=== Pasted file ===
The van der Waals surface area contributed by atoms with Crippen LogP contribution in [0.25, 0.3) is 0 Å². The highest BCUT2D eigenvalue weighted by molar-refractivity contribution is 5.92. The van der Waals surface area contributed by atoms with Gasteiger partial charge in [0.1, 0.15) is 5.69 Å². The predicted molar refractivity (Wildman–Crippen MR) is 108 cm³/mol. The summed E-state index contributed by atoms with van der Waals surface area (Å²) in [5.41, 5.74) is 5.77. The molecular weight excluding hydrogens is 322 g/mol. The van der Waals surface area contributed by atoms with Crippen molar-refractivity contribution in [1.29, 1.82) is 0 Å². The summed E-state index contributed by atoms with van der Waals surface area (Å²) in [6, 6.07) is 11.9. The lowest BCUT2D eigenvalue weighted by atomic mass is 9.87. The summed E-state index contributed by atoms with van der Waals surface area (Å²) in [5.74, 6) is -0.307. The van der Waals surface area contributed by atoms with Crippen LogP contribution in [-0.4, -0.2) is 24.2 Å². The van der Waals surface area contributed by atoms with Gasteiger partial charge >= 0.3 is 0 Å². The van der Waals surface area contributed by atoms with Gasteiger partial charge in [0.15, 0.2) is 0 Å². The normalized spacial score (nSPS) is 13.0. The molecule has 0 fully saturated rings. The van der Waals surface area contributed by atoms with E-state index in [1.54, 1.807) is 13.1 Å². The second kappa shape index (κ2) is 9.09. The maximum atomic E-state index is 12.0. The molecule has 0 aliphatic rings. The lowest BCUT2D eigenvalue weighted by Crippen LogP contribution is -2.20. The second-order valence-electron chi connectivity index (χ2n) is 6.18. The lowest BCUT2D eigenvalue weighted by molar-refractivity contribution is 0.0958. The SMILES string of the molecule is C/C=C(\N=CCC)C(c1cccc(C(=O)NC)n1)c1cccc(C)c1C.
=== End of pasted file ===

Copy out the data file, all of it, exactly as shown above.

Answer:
The van der Waals surface area contributed by atoms with Crippen LogP contribution in [0.25, 0.3) is 0 Å². The highest BCUT2D eigenvalue weighted by molar-refractivity contribution is 5.92. The van der Waals surface area contributed by atoms with Gasteiger partial charge in [0.1, 0.15) is 5.69 Å². The predicted molar refractivity (Wildman–Crippen MR) is 108 cm³/mol. The summed E-state index contributed by atoms with van der Waals surface area (Å²) in [5.41, 5.74) is 5.77. The molecular weight excluding hydrogens is 322 g/mol. The van der Waals surface area contributed by atoms with Crippen molar-refractivity contribution in [1.29, 1.82) is 0 Å². The summed E-state index contributed by atoms with van der Waals surface area (Å²) in [6, 6.07) is 11.9. The lowest BCUT2D eigenvalue weighted by atomic mass is 9.87. The summed E-state index contributed by atoms with van der Waals surface area (Å²) in [5.74, 6) is -0.307. The van der Waals surface area contributed by atoms with Crippen LogP contribution in [-0.4, -0.2) is 24.2 Å². The van der Waals surface area contributed by atoms with Gasteiger partial charge >= 0.3 is 0 Å². The van der Waals surface area contributed by atoms with Gasteiger partial charge in [0.15, 0.2) is 0 Å². The normalized spacial score (nSPS) is 13.0. The molecule has 0 fully saturated rings. The van der Waals surface area contributed by atoms with E-state index in [1.54, 1.807) is 13.1 Å². The second kappa shape index (κ2) is 9.09. The maximum atomic E-state index is 12.0. The molecule has 0 aliphatic rings. The lowest BCUT2D eigenvalue weighted by Crippen LogP contribution is -2.20. The second-order valence-electron chi connectivity index (χ2n) is 6.18. The lowest BCUT2D eigenvalue weighted by molar-refractivity contribution is 0.0958. The SMILES string of the molecule is C/C=C(\N=CCC)C(c1cccc(C(=O)NC)n1)c1cccc(C)c1C.